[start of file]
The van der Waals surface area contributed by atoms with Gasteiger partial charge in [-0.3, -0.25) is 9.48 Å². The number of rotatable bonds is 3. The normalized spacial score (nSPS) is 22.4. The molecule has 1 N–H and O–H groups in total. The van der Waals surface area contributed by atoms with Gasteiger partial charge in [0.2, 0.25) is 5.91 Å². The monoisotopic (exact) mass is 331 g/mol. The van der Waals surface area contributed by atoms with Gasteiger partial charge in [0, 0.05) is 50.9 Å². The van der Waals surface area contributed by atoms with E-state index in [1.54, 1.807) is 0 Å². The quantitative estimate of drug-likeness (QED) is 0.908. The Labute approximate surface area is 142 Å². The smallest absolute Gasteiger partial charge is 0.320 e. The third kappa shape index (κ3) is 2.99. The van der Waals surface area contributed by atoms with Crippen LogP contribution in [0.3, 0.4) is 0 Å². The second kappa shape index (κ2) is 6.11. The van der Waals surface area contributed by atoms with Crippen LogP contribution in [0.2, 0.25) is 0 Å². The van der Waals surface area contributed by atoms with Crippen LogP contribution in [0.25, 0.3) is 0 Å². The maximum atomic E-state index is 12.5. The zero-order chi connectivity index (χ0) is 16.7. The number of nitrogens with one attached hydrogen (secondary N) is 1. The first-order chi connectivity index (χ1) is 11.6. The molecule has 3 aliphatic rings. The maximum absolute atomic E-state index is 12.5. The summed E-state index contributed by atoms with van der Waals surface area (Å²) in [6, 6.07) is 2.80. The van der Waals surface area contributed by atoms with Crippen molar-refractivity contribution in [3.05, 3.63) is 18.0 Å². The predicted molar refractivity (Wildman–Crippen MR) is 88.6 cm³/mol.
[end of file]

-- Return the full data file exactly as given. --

The van der Waals surface area contributed by atoms with Gasteiger partial charge in [-0.3, -0.25) is 9.48 Å². The number of rotatable bonds is 3. The normalized spacial score (nSPS) is 22.4. The molecule has 1 N–H and O–H groups in total. The van der Waals surface area contributed by atoms with Gasteiger partial charge in [0.2, 0.25) is 5.91 Å². The monoisotopic (exact) mass is 331 g/mol. The van der Waals surface area contributed by atoms with Gasteiger partial charge in [0, 0.05) is 50.9 Å². The van der Waals surface area contributed by atoms with E-state index in [1.54, 1.807) is 0 Å². The quantitative estimate of drug-likeness (QED) is 0.908. The Labute approximate surface area is 142 Å². The smallest absolute Gasteiger partial charge is 0.320 e. The third kappa shape index (κ3) is 2.99. The van der Waals surface area contributed by atoms with Crippen LogP contribution in [0.3, 0.4) is 0 Å². The second kappa shape index (κ2) is 6.11. The van der Waals surface area contributed by atoms with Crippen LogP contribution in [0.2, 0.25) is 0 Å². The van der Waals surface area contributed by atoms with Crippen LogP contribution in [0.25, 0.3) is 0 Å². The maximum atomic E-state index is 12.5. The zero-order chi connectivity index (χ0) is 16.7. The number of nitrogens with one attached hydrogen (secondary N) is 1. The first-order chi connectivity index (χ1) is 11.6. The molecule has 3 aliphatic rings. The maximum absolute atomic E-state index is 12.5. The summed E-state index contributed by atoms with van der Waals surface area (Å²) in [6, 6.07) is 2.80. The van der Waals surface area contributed by atoms with Crippen molar-refractivity contribution in [3.05, 3.63) is 18.0 Å². The predicted molar refractivity (Wildman–Crippen MR) is 88.6 cm³/mol.